The Fifth Amendment guarantee of equal protection requires that the procedures used to select jury pools be racially nondiscriminatory. See United States v. Greene, No. 92-3052, 1993 WL 101848, at * 1 (8th Cir. Apr. 8, 1993). To establish a prima facie equal protection violation, Floyd must show (1) blacks are "a recognizable, distinct class, singled out for different treatment;" (2) blacks were substantially underrepresented in jury pools over a significant period of time; and (3) the jury-selection process is "susceptible of abuse or is not racially neutral." Castaneda v. Partida, 430 U.S. 482, 494, 97 S.Ct. 1272, 1280, 51 L.Ed.2d 498 (1977).
Floyd has failed to establish the third prong of the equal protection test by showing a discriminatory purpose in the jury-selection process. Id. at 494-95, 97 S.Ct. at 1280; see Duren, 439 U.S. at 368 n. 26, 99 S.Ct. at 670 n. 26. Floyd concedes there was no intentional discrimination in the random selection of jurors from the voter registration lists, but again contends proportionately fewer blacks register to vote. The use of voter registration lists was intended to eliminate discriminatory and arbitrary selection practices, and Floyd has not shown that blacks are prevented from registering to vote. United States v. Hanson, 472 F.Supp. 1049, 1055 (D.Minn.1979), aff'd, 618 F.2d 1261 (8th Cir.), cert. denied, 449 U.S. 854, 101 S.Ct. 148, 66 L.Ed.2d 67 (1980). Thus, the sole use of voter registration lists to select jury pools does not violate equal protection.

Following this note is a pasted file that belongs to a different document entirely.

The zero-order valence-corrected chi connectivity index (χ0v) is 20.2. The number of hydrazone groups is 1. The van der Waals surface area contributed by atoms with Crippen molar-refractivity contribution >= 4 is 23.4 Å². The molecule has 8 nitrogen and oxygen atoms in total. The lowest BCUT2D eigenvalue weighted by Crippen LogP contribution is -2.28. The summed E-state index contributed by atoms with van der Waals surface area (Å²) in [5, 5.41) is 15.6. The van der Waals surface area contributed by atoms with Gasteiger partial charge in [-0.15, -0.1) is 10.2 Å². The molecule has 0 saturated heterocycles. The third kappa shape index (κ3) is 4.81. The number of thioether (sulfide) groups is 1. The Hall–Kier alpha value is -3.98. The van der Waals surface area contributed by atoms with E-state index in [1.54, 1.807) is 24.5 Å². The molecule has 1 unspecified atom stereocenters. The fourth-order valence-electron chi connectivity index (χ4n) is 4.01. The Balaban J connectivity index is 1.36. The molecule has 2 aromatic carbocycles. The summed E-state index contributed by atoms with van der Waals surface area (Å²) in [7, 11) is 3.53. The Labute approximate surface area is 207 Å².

Even if Floyd had established the third prongs of the fair-cross-section and equal protection tests, Floyd failed to show blacks were substantially underrepresented on jury pools. Over a thirteen month period, 10.335% of the jurors called for service in the Western Division of the Eastern District of Arkansas were blacks, and 13.8% of the general population in that Division were blacks. The absolute disparity between blacks on jury pools and blacks in the general population was less than 4% (13.8%-10.335%). This underrepresentation is not substantial and does not constitute evidence of a fair-cross-section violation. Clifford, 640 F.2d at 155 (absolute disparity of 7.2% is not substantial underrepresentation). The disparity also is not significant enough to prove purposeful discrimination against blacks. Swain v. Alabama, 380 U.S. 202, 208-09, 85 S.Ct. 824, 829-30, 13 L.Ed.2d 759 (1965) (purposeful discrimination not shown by an absolute disparity of 10%), overruled on other grounds by Batson v. Kentucky, 476 U.S. 79, 106 S.Ct. 1712, 90 L.Ed.2d 69 (1986). Although Floyd contends we should apply a comparative disparity analysis, we decline to adopt that concept as a better means of calculating underrepresentation. See Clifford, 640 F.2d at 155 (relying on absolute disparity in a fair-cross-section case); Castaneda, 430 U.S. at 495-96, 97 S.Ct. at 1280-81 (relying on absolute disparity in an equal protection case).
We affirm the district court's rulings.
The HONORABLE WILLIAM C. STUART, Senior United States District Judge for the Southern District of Iowa, sitting by designation